From Iraq to Lebanon, Iran’s hard-won empire is ablaze. As anti-government protests spread like wildfire threatening the Islamic Republic’s allies and proxies, Iran’s Supreme Leader Ayatollah Ali Khamenei is facing a dilemma: Should Iran, itself subjected to severe U.S. economic sanctions, use its scarce resources to stabilize allies and proxies in the region and thereby risk worse conditions and social unrest within Iran, or leave them to their own devices and risk a fight with the Islamic Revolutionary Guard Corps on whose support Khamenei’s survival depends?
Statements made by commanders of the IRGC show their preference for supporting their allies and proxies, and Khamenei’s first comments on the subject indicate he is inclined to align himself with the IRGC. He also appears to be redefining the role of Iran’s regular military to adapt to the changed threat environment but perhaps also aiming to reduce the dependence of his regime on the IRGC. Regardless of Khamenei’s efforts, he may be facing Iran’s moment of imperial overreach, one which propels the Islamic Republic toward economic collapse.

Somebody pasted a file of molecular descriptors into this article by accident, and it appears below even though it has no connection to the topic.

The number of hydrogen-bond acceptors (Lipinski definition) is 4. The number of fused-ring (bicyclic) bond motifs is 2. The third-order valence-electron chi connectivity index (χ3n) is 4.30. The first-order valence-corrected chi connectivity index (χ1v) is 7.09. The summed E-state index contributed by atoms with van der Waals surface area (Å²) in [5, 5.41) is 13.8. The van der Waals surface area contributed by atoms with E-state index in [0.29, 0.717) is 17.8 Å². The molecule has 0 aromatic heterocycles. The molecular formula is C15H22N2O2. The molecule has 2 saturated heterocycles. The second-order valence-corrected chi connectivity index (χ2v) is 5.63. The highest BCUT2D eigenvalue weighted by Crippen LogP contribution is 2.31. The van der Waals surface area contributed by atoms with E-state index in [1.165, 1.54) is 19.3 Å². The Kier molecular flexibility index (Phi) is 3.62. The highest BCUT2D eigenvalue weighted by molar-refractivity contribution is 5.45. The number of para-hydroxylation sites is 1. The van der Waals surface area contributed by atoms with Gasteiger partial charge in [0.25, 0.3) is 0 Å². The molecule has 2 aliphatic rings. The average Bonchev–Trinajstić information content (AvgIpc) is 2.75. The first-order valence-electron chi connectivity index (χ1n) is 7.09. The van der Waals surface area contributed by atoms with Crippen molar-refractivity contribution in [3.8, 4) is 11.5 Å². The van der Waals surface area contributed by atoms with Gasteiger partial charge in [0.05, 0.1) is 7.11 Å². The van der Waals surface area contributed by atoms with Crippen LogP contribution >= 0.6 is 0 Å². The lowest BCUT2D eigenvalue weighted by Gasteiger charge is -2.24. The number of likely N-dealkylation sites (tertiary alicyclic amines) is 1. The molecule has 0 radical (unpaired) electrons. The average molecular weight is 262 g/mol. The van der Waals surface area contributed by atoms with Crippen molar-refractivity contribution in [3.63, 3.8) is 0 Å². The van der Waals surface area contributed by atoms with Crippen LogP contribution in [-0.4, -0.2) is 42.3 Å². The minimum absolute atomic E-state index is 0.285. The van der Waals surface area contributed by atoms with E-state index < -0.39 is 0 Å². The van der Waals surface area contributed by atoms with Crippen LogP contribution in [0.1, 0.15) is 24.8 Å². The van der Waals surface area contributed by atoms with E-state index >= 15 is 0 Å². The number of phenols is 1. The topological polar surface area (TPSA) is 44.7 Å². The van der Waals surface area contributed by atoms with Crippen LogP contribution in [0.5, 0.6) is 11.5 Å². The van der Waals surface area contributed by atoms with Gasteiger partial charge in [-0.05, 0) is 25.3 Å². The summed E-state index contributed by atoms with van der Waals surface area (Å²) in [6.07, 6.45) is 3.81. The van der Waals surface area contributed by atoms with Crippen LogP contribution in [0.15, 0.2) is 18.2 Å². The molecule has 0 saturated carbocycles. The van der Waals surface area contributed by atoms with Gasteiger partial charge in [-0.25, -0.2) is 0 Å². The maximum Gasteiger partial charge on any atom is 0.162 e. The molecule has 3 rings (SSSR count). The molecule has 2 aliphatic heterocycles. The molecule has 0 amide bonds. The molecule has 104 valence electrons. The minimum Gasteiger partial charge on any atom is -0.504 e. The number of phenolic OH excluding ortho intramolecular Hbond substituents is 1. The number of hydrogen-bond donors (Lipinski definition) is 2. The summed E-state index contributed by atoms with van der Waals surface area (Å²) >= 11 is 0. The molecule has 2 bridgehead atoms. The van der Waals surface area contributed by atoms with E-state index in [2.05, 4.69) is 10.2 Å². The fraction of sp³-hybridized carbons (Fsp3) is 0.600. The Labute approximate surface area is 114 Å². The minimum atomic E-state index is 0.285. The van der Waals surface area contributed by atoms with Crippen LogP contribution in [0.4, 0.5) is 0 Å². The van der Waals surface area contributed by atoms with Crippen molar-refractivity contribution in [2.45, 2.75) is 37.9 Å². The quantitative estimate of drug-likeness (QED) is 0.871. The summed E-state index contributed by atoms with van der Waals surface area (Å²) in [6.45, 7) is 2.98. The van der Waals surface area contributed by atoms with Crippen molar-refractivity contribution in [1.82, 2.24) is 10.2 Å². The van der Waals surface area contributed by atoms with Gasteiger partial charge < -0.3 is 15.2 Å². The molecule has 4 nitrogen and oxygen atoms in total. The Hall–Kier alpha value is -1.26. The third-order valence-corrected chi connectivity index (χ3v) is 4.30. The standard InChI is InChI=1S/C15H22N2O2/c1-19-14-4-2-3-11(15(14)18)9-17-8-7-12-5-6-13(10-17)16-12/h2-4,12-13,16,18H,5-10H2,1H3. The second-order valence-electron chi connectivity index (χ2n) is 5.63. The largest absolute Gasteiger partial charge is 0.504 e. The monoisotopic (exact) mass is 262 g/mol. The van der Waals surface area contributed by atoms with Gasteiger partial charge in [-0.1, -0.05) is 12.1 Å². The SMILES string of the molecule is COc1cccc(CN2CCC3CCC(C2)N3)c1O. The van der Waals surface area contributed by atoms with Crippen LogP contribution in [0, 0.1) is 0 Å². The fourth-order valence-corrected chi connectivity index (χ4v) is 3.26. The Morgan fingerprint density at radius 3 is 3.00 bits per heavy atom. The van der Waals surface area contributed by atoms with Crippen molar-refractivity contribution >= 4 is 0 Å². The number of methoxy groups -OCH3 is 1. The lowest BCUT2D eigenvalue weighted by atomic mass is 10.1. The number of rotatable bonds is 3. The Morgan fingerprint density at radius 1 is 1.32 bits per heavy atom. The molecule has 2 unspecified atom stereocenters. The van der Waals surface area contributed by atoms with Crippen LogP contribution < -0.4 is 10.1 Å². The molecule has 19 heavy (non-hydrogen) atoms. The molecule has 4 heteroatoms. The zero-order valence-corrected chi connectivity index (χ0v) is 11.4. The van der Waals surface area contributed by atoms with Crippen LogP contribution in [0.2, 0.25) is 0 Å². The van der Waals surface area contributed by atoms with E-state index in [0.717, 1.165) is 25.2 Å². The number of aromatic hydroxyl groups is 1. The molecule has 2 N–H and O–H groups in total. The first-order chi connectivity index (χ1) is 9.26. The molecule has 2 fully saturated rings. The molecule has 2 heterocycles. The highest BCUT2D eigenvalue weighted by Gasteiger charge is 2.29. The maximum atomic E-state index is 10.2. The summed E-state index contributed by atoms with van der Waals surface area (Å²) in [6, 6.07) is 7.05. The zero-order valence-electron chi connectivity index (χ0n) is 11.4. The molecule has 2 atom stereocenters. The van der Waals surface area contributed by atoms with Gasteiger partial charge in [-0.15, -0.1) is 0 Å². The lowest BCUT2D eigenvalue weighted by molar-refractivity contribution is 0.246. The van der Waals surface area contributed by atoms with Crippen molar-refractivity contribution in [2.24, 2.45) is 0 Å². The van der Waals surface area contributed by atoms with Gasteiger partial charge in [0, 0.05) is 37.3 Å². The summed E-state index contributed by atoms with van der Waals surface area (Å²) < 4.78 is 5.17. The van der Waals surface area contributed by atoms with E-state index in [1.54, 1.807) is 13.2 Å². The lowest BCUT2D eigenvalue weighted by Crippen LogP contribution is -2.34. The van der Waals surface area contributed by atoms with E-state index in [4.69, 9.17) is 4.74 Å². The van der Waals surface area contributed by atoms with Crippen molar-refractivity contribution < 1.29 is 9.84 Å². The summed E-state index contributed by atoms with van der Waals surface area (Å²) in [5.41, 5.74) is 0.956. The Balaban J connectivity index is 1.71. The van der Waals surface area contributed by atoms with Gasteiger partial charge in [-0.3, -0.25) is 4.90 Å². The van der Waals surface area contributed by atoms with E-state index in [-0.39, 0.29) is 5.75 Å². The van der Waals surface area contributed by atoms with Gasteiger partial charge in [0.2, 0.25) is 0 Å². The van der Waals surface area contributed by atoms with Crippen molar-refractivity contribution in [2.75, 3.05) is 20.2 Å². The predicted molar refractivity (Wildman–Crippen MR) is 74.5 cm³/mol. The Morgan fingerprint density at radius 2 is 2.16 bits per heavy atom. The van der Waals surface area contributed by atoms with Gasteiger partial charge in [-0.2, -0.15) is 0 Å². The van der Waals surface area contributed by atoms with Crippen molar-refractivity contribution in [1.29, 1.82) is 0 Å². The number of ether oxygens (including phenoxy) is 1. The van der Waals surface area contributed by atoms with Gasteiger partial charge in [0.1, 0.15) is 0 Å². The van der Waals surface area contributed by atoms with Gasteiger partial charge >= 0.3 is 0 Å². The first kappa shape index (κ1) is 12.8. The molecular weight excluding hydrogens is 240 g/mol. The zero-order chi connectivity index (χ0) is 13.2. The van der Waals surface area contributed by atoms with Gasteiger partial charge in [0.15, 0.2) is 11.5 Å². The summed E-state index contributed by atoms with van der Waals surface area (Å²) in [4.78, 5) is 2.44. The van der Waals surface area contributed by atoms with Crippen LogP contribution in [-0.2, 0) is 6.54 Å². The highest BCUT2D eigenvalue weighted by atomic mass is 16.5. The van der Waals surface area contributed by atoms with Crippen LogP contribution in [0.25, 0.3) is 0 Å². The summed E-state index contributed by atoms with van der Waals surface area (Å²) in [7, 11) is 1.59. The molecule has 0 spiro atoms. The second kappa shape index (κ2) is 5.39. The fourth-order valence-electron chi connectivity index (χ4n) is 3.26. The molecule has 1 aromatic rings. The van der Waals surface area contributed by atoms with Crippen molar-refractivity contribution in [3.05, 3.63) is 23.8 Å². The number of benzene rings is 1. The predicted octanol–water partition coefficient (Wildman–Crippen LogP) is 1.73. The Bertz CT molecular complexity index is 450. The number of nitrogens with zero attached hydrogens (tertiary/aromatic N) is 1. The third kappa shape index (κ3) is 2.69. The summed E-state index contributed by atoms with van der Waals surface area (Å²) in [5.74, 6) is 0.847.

In Iraq, demonstrations began on October 1, protesting corruption and unemployment, but before long they escalated into calls to overthrow the government and stop Iranian meddling in internal Iraqi affairs. Neither government promises of hiring more public servants nor attempts at a crackdown against the protesters and a rising death toll have persuaded the demonstrators to leave the streets. Whether Iraqi Prime Minister Adel Abdul Mahdi’s proffered resignation helps to defuse the unrest remains to be seen.
Protests in Lebanon began on October 17, following several months of public dissatisfaction with Prime Minister Saad Hariri’s austerity budget and ignited by a government proposal to impose a tax on the popular messaging and voice service WhatsApp. Contrary to the wishes of Lebanese Hezbollah, Hariri announced his resignation in a televised address October 29. The protests, however, continue and there are reports of clashes between Hezbollah supporters and protesters.